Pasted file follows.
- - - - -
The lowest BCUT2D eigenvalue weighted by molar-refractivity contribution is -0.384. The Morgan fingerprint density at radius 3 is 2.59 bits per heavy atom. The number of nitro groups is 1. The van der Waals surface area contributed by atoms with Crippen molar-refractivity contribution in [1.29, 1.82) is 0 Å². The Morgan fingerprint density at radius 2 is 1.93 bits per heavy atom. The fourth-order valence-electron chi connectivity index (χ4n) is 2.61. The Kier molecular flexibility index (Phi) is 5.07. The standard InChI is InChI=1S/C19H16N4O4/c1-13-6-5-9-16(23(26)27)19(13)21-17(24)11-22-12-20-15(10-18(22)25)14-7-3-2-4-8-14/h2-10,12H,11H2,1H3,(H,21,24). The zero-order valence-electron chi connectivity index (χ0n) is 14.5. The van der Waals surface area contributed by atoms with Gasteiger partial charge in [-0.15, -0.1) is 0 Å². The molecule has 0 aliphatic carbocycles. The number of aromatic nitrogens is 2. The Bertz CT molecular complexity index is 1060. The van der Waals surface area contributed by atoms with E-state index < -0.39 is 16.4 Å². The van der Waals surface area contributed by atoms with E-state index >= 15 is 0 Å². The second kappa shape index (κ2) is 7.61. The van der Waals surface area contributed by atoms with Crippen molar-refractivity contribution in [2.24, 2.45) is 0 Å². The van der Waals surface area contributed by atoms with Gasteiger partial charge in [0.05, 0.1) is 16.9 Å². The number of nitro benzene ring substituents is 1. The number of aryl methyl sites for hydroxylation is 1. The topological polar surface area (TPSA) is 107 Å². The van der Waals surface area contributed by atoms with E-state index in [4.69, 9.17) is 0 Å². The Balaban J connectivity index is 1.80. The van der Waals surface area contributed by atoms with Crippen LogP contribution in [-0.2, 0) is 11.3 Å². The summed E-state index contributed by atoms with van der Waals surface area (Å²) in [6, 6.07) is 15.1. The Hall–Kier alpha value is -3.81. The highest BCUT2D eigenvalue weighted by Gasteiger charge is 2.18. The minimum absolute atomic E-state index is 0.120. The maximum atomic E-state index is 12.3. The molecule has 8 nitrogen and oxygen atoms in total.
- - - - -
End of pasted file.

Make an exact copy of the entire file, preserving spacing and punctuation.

The lowest BCUT2D eigenvalue weighted by molar-refractivity contribution is -0.384. The Morgan fingerprint density at radius 3 is 2.59 bits per heavy atom. The number of nitro groups is 1. The van der Waals surface area contributed by atoms with Crippen molar-refractivity contribution in [1.29, 1.82) is 0 Å². The Morgan fingerprint density at radius 2 is 1.93 bits per heavy atom. The fourth-order valence-electron chi connectivity index (χ4n) is 2.61. The Kier molecular flexibility index (Phi) is 5.07. The standard InChI is InChI=1S/C19H16N4O4/c1-13-6-5-9-16(23(26)27)19(13)21-17(24)11-22-12-20-15(10-18(22)25)14-7-3-2-4-8-14/h2-10,12H,11H2,1H3,(H,21,24). The zero-order valence-electron chi connectivity index (χ0n) is 14.5. The van der Waals surface area contributed by atoms with Gasteiger partial charge in [-0.15, -0.1) is 0 Å². The molecule has 0 aliphatic carbocycles. The number of aromatic nitrogens is 2. The Bertz CT molecular complexity index is 1060. The van der Waals surface area contributed by atoms with E-state index < -0.39 is 16.4 Å². The van der Waals surface area contributed by atoms with E-state index >= 15 is 0 Å². The second kappa shape index (κ2) is 7.61. The van der Waals surface area contributed by atoms with Crippen molar-refractivity contribution in [2.24, 2.45) is 0 Å². The van der Waals surface area contributed by atoms with Gasteiger partial charge in [0.05, 0.1) is 16.9 Å². The number of nitro benzene ring substituents is 1. The number of aryl methyl sites for hydroxylation is 1. The topological polar surface area (TPSA) is 107 Å². The van der Waals surface area contributed by atoms with E-state index in [4.69, 9.17) is 0 Å². The Balaban J connectivity index is 1.80. The van der Waals surface area contributed by atoms with Crippen LogP contribution in [-0.2, 0) is 11.3 Å². The summed E-state index contributed by atoms with van der Waals surface area (Å²) in [6, 6.07) is 15.1. The Hall–Kier alpha value is -3.81. The highest BCUT2D eigenvalue weighted by Gasteiger charge is 2.18. The minimum absolute atomic E-state index is 0.120. The maximum atomic E-state index is 12.3. The molecule has 8 nitrogen and oxygen atoms in total.